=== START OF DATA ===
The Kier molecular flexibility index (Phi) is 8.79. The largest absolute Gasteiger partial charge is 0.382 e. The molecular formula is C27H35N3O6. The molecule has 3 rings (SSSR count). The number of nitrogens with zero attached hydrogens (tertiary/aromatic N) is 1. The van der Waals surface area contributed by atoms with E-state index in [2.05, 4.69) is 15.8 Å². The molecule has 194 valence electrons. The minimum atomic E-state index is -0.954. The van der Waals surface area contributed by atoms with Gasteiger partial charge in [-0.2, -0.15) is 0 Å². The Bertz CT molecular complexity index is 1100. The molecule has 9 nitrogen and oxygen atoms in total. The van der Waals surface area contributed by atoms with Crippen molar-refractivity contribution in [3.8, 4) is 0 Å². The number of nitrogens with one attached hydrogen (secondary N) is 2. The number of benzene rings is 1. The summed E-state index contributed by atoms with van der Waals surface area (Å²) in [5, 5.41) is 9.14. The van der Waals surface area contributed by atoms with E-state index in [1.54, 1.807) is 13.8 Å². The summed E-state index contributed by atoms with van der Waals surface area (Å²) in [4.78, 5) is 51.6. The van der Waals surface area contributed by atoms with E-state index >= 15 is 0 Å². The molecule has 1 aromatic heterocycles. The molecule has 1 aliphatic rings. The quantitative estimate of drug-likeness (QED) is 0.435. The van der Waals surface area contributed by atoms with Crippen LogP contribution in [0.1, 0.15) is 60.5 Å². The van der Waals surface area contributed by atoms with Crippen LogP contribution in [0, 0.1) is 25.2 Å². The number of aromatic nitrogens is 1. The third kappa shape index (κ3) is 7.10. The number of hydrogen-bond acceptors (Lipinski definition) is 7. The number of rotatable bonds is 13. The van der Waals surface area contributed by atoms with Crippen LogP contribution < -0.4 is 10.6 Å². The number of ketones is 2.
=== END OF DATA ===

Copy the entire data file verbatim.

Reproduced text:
The Kier molecular flexibility index (Phi) is 8.79. The largest absolute Gasteiger partial charge is 0.382 e. The molecular formula is C27H35N3O6. The molecule has 3 rings (SSSR count). The number of nitrogens with zero attached hydrogens (tertiary/aromatic N) is 1. The van der Waals surface area contributed by atoms with E-state index in [2.05, 4.69) is 15.8 Å². The molecule has 194 valence electrons. The minimum atomic E-state index is -0.954. The van der Waals surface area contributed by atoms with Gasteiger partial charge in [-0.2, -0.15) is 0 Å². The Bertz CT molecular complexity index is 1100. The molecule has 9 nitrogen and oxygen atoms in total. The van der Waals surface area contributed by atoms with Crippen molar-refractivity contribution in [3.8, 4) is 0 Å². The number of nitrogens with one attached hydrogen (secondary N) is 2. The number of benzene rings is 1. The summed E-state index contributed by atoms with van der Waals surface area (Å²) in [5, 5.41) is 9.14. The van der Waals surface area contributed by atoms with E-state index in [1.54, 1.807) is 13.8 Å². The summed E-state index contributed by atoms with van der Waals surface area (Å²) in [4.78, 5) is 51.6. The van der Waals surface area contributed by atoms with E-state index >= 15 is 0 Å². The molecule has 1 aromatic heterocycles. The molecule has 1 aliphatic rings. The quantitative estimate of drug-likeness (QED) is 0.435. The van der Waals surface area contributed by atoms with Crippen LogP contribution in [0.1, 0.15) is 60.5 Å². The van der Waals surface area contributed by atoms with Crippen LogP contribution in [0, 0.1) is 25.2 Å². The number of aromatic nitrogens is 1. The third kappa shape index (κ3) is 7.10. The number of hydrogen-bond acceptors (Lipinski definition) is 7. The number of rotatable bonds is 13. The van der Waals surface area contributed by atoms with Crippen LogP contribution < -0.4 is 10.6 Å². The number of ketones is 2.